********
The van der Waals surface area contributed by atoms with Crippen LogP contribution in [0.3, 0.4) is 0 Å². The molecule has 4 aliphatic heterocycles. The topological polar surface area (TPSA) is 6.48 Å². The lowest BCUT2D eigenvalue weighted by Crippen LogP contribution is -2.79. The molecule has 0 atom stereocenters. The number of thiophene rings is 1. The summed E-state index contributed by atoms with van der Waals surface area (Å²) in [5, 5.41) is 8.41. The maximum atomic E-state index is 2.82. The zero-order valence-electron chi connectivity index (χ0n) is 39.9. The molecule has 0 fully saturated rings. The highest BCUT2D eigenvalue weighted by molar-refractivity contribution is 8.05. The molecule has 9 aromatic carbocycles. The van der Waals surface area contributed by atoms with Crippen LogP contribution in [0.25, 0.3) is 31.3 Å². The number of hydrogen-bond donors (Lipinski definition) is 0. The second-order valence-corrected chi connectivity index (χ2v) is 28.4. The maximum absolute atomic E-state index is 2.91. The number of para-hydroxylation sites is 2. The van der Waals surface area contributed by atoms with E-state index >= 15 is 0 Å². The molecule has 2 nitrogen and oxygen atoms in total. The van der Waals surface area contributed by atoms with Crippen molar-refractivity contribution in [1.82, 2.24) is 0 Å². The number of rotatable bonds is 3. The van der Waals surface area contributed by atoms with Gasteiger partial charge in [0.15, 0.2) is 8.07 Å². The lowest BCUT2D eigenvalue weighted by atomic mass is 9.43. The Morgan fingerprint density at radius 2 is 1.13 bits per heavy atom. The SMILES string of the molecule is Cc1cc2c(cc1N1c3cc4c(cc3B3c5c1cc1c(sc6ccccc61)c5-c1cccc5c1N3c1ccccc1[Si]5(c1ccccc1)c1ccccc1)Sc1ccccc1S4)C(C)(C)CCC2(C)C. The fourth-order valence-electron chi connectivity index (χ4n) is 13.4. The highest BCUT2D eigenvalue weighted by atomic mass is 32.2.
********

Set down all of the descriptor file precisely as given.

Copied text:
The van der Waals surface area contributed by atoms with Crippen LogP contribution in [0.3, 0.4) is 0 Å². The molecule has 4 aliphatic heterocycles. The topological polar surface area (TPSA) is 6.48 Å². The lowest BCUT2D eigenvalue weighted by Crippen LogP contribution is -2.79. The molecule has 0 atom stereocenters. The number of thiophene rings is 1. The summed E-state index contributed by atoms with van der Waals surface area (Å²) in [5, 5.41) is 8.41. The maximum atomic E-state index is 2.82. The zero-order valence-electron chi connectivity index (χ0n) is 39.9. The molecule has 0 fully saturated rings. The highest BCUT2D eigenvalue weighted by molar-refractivity contribution is 8.05. The molecule has 9 aromatic carbocycles. The van der Waals surface area contributed by atoms with Crippen LogP contribution in [0.25, 0.3) is 31.3 Å². The number of hydrogen-bond donors (Lipinski definition) is 0. The second-order valence-corrected chi connectivity index (χ2v) is 28.4. The maximum absolute atomic E-state index is 2.91. The number of para-hydroxylation sites is 2. The van der Waals surface area contributed by atoms with E-state index >= 15 is 0 Å². The molecule has 2 nitrogen and oxygen atoms in total. The van der Waals surface area contributed by atoms with Crippen molar-refractivity contribution in [1.82, 2.24) is 0 Å². The number of rotatable bonds is 3. The van der Waals surface area contributed by atoms with Gasteiger partial charge in [0.15, 0.2) is 8.07 Å². The lowest BCUT2D eigenvalue weighted by atomic mass is 9.43. The Morgan fingerprint density at radius 2 is 1.13 bits per heavy atom. The SMILES string of the molecule is Cc1cc2c(cc1N1c3cc4c(cc3B3c5c1cc1c(sc6ccccc61)c5-c1cccc5c1N3c1ccccc1[Si]5(c1ccccc1)c1ccccc1)Sc1ccccc1S4)C(C)(C)CCC2(C)C. The fourth-order valence-electron chi connectivity index (χ4n) is 13.4. The highest BCUT2D eigenvalue weighted by atomic mass is 32.2.